However, Rep. Marcy Kaptur, D-Ohio, who for two decades has battled the corporate free-trade agenda with a consistency unrivaled in the Congress, told the House the rush to judgement on the part of Fast Track supporters was no surprise. Condemning the legislation as a move to make it easier to create "corporate slums and global plantations with penny-wage jobs," Kaptur said: "They want to (debate) it in the middle of the night while most people are sleeping."
And so they did.
The debate, which came after a day that saw President Bush take the extraordinary step of personally coming to the Capitol to lobby for the legislation, may have played out in the middle of the night. But it did not lack for energy or passion.
"Fast Track essentially extends our current trade policies, and why in God's name would anyone want to do that?" demanded Rep. Bernie Sanders, I-Vermont. "When you have a bad policy, why would you want to extend it?
Noting that the United States now has a $346 billion trade deficit and that ten percent of the nation's manufacturing base has eroded in the past four years, Sanders asked supporters of the legislation: "When will you catch on? When all of our kids are flipping hamburgers?"
Georgia Republican Charles Norwood described the Fast Track legislation as "the last nail in the coffin of America's textile industries," while other foes detailed the damage expansion of the current free-trade model would do to automotive, steel and agricultural industries in the US. Other members noted that the legislation did not include protections for workers who lose their jobs when a corporation closes a US factory and moves operations to China, that it creates a slush fund so that the administration can pay trade-related fines without Congressional approval, and that it removes the ability of Congress to defend protections for US workers and farmers. New York's Charles Rangel, the ranking Democrat on the Ways and Means Committee, complained that the bill undermined even "minimum standards" for defending the rights of workers and the environment.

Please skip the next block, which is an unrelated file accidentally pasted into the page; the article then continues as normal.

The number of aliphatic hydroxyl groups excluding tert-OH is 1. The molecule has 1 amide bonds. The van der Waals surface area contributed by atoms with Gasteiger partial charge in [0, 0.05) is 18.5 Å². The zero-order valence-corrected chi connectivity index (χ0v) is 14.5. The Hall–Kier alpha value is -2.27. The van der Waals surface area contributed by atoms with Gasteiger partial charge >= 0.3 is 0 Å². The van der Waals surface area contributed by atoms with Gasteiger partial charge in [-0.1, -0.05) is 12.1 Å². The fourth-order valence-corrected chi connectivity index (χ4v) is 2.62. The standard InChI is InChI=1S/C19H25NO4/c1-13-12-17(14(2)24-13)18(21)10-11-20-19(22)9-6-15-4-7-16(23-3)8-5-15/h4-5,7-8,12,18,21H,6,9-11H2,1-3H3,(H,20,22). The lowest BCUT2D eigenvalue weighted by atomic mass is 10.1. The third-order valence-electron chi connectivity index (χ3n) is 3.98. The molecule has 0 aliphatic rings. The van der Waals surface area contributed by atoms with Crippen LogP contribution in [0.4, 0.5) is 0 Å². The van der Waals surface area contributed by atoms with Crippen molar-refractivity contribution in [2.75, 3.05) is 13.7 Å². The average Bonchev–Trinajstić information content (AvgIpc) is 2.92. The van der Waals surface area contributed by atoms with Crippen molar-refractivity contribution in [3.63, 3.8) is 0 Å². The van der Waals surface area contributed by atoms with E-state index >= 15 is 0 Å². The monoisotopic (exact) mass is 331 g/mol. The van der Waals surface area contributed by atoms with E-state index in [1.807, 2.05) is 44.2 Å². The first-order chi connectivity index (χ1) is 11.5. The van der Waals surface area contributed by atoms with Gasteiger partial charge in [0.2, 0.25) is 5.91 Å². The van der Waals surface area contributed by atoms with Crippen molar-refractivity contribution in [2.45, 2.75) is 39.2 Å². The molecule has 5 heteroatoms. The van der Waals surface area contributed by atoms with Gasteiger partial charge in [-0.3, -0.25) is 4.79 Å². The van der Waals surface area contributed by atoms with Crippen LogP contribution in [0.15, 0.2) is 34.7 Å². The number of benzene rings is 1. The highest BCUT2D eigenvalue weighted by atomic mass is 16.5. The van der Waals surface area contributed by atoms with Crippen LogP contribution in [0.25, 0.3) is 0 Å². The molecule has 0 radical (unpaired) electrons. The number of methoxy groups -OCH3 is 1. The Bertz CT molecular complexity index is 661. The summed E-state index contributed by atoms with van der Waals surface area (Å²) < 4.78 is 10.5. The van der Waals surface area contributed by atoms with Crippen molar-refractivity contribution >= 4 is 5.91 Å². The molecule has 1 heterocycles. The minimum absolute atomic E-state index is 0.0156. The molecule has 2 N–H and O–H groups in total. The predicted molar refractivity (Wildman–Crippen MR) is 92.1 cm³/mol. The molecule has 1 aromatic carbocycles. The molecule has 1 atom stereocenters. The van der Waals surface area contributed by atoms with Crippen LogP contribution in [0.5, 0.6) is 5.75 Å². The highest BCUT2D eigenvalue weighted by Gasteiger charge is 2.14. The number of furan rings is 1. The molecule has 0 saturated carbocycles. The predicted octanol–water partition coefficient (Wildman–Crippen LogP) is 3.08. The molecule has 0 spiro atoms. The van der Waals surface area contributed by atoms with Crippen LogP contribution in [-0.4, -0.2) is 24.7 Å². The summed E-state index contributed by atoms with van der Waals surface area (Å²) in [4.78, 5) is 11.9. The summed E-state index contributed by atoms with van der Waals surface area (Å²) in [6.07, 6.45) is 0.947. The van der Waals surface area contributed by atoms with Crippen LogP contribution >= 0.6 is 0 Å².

Fast Track critics explained that, while the legislation was bad news for America workers and farmers, it represented worse news for the people who live in developing countries that could become US trading partners in a Free Trade Area of the Americas governed by corporate-dictated "trade promotion" rules as opposed to democracy. Kaptur, who has traveled extensively to examine the impact of unrestricted free trade schemes, explained that, under NAFTA, conditions for Mexican workers and farmers had dramatically worsened. Rep. David Wu, D-Oregon, bitterly criticized a provision in the Fast Track bill that limits the ability of the US to use the threat of trade sanctions to promote human rights.
At every turn, Ways and Means Committee chair Thomas and a coterie of Fast Track backers mocked concerns expressed by opponents, gleefully suggesting that they were slow readers because they had not read the bill – which weighed six pounds when printed out – in the several hours that it had been available to them.
But the supporters of the legislation did not choose to confront the most stinging criticism to come from the opposition – the charge that it represented a capitulation by Congress to the very corporations that members are supposedly cracking down on in the wake of the Enron, Global Crossing and WorldCom scandals.
"This Fast Track shifts power from democratic governance to corporations," boomed Rep. Sherrod Brown, D-Ohio, who correctly described the legislation as "corporate America's top priority."